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despite legal documents showing that eric trump served on the board of directors for that newly formed charity, all that while there's uncertainty about whether the president-elect received official briefings from u.s. intelligence in the wake of those attacks in europe and turkey this week. the transition has not answered repeated ininquire rice from cnn about whether trump was briefed only saying that he's closely monitoring the situation and getting daily briefings from his national security adviser, michael flynn. cnn has learned that trump has been averaging one presidential daily briefing per week with some weeks as many as three and the president-elect does have someone available direct try to him 24/7 to inform him on the latest intelligence. that's good to know how that works behind-the-scenes. we didn't have that information there might being three briefings per week. we do have some breaking news. the death toll has gone up to 29 following those massive explosions at a fireworks market north mexico city.
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more than 70 people were injured. cnn's ed lavandera is following the very latest for us. he's live from dallas. what's the latest, sned. >> good morning. it was a stunning and terrifying sight as a fireworks stand in this popular market just north of mexico city started erupting in explosions that seemed to go on forever. mexican authorities are still searches for what exactly set off this massive fireworks explosion that left dozens dead and even more injured. a horrifying sight in the town of tultepec. shooting flares ripping through the stadium size marketplace about 25 miles north of mexico city. this towering gray cloud could be seen for miles. image from above capture the chaos showing emergency vehicles arriving on the scene. people running for their lives, many of the injured escaping with severe burns including
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three minors. >> translator: to tell the truth die not know how i ran out of here. everything was shore bill. >> reporter: after battling the blaze for hours firefighters on the ground confirm the fires are now contained. but the devastation left behind is staggering. the marketplace was bustling with holiday shoppers now reduced to rubble and ash. and this isn't the first time this market known for its pyrotechnics has been rocked by such tragedy. this latest catastrophe marks the third time fires ravaged this location in the last decade. tultepec is basically known as the fireworks capital of mexico. every year they hold a pyrotechnic festival. thank you very much for that reporting. president-elect donald trump quickly declaring monday's terrorist attacks as the work of islamist terrorists.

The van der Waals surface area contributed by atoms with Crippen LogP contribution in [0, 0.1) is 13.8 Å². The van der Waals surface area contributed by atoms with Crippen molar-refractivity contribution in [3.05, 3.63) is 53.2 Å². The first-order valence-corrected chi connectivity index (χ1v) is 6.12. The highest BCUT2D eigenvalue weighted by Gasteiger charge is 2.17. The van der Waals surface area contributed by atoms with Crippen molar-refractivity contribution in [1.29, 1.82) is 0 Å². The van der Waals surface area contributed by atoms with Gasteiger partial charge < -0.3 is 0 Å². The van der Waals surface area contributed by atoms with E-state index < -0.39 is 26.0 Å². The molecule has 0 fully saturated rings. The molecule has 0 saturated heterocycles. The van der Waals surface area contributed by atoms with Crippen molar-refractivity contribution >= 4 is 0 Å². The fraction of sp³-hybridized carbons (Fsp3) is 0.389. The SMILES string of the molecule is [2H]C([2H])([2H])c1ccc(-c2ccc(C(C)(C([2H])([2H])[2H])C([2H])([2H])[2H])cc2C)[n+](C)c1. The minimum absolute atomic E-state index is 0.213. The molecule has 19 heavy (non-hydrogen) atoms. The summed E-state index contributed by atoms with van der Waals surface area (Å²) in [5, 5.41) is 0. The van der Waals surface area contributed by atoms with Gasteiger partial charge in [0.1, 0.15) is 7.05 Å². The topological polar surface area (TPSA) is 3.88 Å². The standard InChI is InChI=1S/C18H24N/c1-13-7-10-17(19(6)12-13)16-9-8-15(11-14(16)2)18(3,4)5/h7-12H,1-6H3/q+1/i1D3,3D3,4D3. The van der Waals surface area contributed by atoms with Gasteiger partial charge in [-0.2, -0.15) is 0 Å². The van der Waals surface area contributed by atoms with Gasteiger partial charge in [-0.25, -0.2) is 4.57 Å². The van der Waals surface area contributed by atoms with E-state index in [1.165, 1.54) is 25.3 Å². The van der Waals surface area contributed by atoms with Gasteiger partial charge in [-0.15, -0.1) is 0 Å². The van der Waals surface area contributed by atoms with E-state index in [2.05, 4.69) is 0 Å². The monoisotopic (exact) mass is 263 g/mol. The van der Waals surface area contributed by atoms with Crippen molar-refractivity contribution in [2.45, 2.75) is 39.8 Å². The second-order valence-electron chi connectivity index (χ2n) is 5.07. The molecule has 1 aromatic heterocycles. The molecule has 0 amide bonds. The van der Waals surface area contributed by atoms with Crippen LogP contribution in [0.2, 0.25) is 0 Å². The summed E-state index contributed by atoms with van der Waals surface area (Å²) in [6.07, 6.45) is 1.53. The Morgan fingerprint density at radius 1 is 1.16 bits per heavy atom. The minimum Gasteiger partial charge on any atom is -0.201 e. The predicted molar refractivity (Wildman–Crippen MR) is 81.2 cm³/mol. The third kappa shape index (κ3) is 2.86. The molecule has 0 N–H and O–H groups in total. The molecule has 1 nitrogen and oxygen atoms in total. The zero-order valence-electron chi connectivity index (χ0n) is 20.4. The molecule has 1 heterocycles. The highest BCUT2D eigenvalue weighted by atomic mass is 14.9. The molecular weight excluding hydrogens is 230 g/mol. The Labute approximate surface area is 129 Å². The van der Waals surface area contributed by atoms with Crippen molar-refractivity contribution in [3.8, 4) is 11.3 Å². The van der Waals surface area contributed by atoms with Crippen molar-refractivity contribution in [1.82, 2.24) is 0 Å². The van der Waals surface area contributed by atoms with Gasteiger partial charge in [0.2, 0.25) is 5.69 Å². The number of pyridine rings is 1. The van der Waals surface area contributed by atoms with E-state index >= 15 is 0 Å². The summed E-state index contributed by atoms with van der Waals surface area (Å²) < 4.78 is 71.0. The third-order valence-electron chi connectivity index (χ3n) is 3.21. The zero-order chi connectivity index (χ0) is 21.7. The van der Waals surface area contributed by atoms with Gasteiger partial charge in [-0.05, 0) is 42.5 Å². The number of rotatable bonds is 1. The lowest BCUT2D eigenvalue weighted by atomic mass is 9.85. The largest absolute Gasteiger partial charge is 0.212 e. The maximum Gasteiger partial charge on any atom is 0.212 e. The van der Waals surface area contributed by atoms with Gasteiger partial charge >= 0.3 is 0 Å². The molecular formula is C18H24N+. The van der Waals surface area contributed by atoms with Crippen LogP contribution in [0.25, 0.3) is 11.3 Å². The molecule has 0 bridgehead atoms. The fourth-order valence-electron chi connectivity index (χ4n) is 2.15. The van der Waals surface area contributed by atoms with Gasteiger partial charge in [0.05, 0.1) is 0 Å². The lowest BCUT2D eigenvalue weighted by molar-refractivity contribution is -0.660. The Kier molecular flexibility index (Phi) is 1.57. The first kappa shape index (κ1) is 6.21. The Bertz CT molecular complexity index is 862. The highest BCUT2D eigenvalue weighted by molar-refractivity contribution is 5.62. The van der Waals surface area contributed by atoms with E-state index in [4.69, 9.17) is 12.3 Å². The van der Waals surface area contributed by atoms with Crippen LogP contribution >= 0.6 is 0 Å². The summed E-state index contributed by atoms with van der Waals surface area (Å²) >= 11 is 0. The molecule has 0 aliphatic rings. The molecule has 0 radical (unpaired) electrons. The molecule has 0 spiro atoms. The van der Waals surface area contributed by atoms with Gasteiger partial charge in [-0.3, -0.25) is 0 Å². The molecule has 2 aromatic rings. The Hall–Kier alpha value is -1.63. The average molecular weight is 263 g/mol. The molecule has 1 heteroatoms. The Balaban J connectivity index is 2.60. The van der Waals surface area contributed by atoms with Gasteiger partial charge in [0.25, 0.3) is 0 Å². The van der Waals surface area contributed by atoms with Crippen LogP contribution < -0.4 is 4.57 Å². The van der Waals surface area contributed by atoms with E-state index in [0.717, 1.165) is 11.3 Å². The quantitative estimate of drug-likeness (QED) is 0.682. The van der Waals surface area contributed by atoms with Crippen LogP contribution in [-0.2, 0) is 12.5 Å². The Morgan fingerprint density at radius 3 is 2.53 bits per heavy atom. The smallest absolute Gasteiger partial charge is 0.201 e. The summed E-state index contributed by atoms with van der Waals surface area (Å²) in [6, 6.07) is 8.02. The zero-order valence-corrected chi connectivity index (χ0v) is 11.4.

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did he place blame before he knew anything about the conclusions of the investigation? we'll discuss that next. the north and the south are mine. all seems beautiful to me.
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of the committee for homeland security, will hurricane danielle. congre -- will hurd. let's talk about whether or not this matters. iran germany they had the wrong guy now they are looking at a tunisian. in turkey we still don't understand if that was man motivated by secular syrian concerns or sunni sectarian concerns or islamic extremism. the president-elect comes out right away and bundles them all as this is islamic terrorism, we got to get after it. is there any concern with doing that? >> well, attribution in attacks is incredibly important to do. sometimes despite the signatures of a particular attack that may look like a calling card of a known organization or a known terrorist group it may not be. this could impact the investigation and so, yes, i think before trying to attribute an attack you should know who it
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is first. and when it comes to the middle east it's such a complex and skr convoluted place and when you talk turkey and russia's activity specifically in sir area russia has created a lot of enemies and a lot of folks would like to see something happen to the government of russia. there's been protests against the russian embassy in turkey for a number of weeks and the relationship between the turks and the russians have been incredibly tense since the turks downed a russian plane a number of months ago. >> congressman, speak to the american concern that complexity is in effect weakness and what resonated during the campaign was the president-elect saying i'm not going mince words, we know what this s-this is muslims that are trying to kill us and everybody else wants to dance around this with political correctness.
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i'm not going to do that. his team is using this situation as an example of his directness. is there criticism of that or is he just speaking in a way that americans understand? >> well, i do believe that the greatest problem and greatest challenge that we have in the middle east is islamic terrorism, and isis is the poster child of that and we need to be doing everything we can to stop isis in its tracks on their home turf and that is going make us safer here in the homeland. so, this -- but there's other issues at play in the middle east. iran's influence in that region, russia's growing influence in that region, so there's a number of challenges that we have. i mean it is complex as i've said. but, you know, the challenge of